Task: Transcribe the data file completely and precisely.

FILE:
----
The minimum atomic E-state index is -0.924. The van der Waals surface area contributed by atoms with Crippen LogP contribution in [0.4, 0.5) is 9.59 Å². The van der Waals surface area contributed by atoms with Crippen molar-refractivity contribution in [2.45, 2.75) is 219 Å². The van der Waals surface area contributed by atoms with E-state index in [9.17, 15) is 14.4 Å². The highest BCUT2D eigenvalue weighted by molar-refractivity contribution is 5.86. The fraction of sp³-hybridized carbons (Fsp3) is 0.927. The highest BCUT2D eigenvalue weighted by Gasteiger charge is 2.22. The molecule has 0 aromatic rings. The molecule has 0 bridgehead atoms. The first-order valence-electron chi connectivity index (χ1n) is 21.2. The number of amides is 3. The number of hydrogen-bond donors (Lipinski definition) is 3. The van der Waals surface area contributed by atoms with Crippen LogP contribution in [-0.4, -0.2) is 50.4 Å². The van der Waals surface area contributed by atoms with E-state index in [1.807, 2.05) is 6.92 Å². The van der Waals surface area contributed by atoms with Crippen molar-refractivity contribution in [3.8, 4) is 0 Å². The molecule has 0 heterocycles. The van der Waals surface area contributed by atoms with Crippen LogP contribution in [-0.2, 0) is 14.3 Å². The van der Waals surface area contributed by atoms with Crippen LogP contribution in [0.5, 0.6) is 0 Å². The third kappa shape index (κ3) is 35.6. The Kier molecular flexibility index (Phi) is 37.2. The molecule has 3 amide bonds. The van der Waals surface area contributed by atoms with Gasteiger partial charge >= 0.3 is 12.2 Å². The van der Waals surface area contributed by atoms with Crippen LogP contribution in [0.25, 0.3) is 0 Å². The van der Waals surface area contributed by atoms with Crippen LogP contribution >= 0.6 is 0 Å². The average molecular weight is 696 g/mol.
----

The minimum atomic E-state index is -0.924. The van der Waals surface area contributed by atoms with Crippen LogP contribution in [0.4, 0.5) is 9.59 Å². The van der Waals surface area contributed by atoms with Crippen molar-refractivity contribution in [2.45, 2.75) is 219 Å². The van der Waals surface area contributed by atoms with E-state index in [9.17, 15) is 14.4 Å². The highest BCUT2D eigenvalue weighted by molar-refractivity contribution is 5.86. The fraction of sp³-hybridized carbons (Fsp3) is 0.927. The highest BCUT2D eigenvalue weighted by Gasteiger charge is 2.22. The molecule has 0 aromatic rings. The molecule has 0 bridgehead atoms. The first-order valence-electron chi connectivity index (χ1n) is 21.2. The number of amides is 3. The number of hydrogen-bond donors (Lipinski definition) is 3. The van der Waals surface area contributed by atoms with Crippen LogP contribution in [-0.4, -0.2) is 50.4 Å². The van der Waals surface area contributed by atoms with E-state index in [1.807, 2.05) is 6.92 Å². The van der Waals surface area contributed by atoms with Crippen molar-refractivity contribution in [3.8, 4) is 0 Å². The molecule has 0 heterocycles. The van der Waals surface area contributed by atoms with Crippen LogP contribution in [-0.2, 0) is 14.3 Å². The van der Waals surface area contributed by atoms with Crippen LogP contribution in [0.5, 0.6) is 0 Å². The third kappa shape index (κ3) is 35.6. The Kier molecular flexibility index (Phi) is 37.2. The molecule has 3 amide bonds. The van der Waals surface area contributed by atoms with Gasteiger partial charge >= 0.3 is 12.2 Å². The van der Waals surface area contributed by atoms with Crippen LogP contribution in [0.25, 0.3) is 0 Å². The van der Waals surface area contributed by atoms with Crippen LogP contribution >= 0.6 is 0 Å². The average molecular weight is 696 g/mol.